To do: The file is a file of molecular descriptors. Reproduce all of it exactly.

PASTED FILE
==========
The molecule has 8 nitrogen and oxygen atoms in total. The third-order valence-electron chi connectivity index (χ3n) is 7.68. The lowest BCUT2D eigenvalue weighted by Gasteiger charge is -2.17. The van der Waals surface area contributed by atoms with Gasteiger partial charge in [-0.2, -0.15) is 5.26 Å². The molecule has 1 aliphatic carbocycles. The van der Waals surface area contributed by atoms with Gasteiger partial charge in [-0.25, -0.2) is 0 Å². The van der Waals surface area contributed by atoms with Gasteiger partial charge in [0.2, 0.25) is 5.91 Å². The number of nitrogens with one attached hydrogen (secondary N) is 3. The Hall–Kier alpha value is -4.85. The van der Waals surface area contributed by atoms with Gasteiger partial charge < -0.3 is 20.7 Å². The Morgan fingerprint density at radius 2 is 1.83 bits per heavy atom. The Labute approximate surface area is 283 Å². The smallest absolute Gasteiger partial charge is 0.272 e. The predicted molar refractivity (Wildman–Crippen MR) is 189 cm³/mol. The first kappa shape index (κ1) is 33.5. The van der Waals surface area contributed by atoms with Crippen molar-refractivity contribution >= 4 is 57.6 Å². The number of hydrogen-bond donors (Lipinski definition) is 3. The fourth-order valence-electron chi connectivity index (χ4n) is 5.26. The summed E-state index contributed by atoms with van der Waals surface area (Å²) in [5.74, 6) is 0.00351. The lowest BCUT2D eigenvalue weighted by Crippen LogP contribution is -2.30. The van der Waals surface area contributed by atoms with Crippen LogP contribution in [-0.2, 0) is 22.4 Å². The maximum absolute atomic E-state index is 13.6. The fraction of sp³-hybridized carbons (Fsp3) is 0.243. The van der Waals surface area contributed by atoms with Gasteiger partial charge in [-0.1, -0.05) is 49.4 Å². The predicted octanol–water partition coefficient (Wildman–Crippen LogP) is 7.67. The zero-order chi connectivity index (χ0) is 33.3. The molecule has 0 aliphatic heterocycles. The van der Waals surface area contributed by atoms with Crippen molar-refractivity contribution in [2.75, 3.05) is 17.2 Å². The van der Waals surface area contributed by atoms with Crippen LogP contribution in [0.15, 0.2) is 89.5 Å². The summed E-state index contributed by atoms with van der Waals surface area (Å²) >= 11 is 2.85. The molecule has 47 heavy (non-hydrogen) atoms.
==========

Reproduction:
The molecule has 8 nitrogen and oxygen atoms in total. The third-order valence-electron chi connectivity index (χ3n) is 7.68. The lowest BCUT2D eigenvalue weighted by Gasteiger charge is -2.17. The van der Waals surface area contributed by atoms with Gasteiger partial charge in [-0.2, -0.15) is 5.26 Å². The molecule has 1 aliphatic carbocycles. The van der Waals surface area contributed by atoms with Gasteiger partial charge in [-0.25, -0.2) is 0 Å². The van der Waals surface area contributed by atoms with Gasteiger partial charge in [0.2, 0.25) is 5.91 Å². The number of nitrogens with one attached hydrogen (secondary N) is 3. The Hall–Kier alpha value is -4.85. The van der Waals surface area contributed by atoms with Gasteiger partial charge < -0.3 is 20.7 Å². The Morgan fingerprint density at radius 2 is 1.83 bits per heavy atom. The Labute approximate surface area is 283 Å². The smallest absolute Gasteiger partial charge is 0.272 e. The predicted molar refractivity (Wildman–Crippen MR) is 189 cm³/mol. The first kappa shape index (κ1) is 33.5. The van der Waals surface area contributed by atoms with Crippen molar-refractivity contribution >= 4 is 57.6 Å². The number of hydrogen-bond donors (Lipinski definition) is 3. The fourth-order valence-electron chi connectivity index (χ4n) is 5.26. The summed E-state index contributed by atoms with van der Waals surface area (Å²) in [5.74, 6) is 0.00351. The lowest BCUT2D eigenvalue weighted by Crippen LogP contribution is -2.30. The van der Waals surface area contributed by atoms with Crippen LogP contribution in [-0.2, 0) is 22.4 Å². The maximum absolute atomic E-state index is 13.6. The fraction of sp³-hybridized carbons (Fsp3) is 0.243. The van der Waals surface area contributed by atoms with Gasteiger partial charge in [-0.1, -0.05) is 49.4 Å². The predicted octanol–water partition coefficient (Wildman–Crippen LogP) is 7.67. The zero-order chi connectivity index (χ0) is 33.3. The molecule has 0 aliphatic heterocycles. The van der Waals surface area contributed by atoms with Crippen molar-refractivity contribution in [2.75, 3.05) is 17.2 Å². The van der Waals surface area contributed by atoms with Crippen LogP contribution in [0.15, 0.2) is 89.5 Å². The summed E-state index contributed by atoms with van der Waals surface area (Å²) >= 11 is 2.85. The molecule has 47 heavy (non-hydrogen) atoms.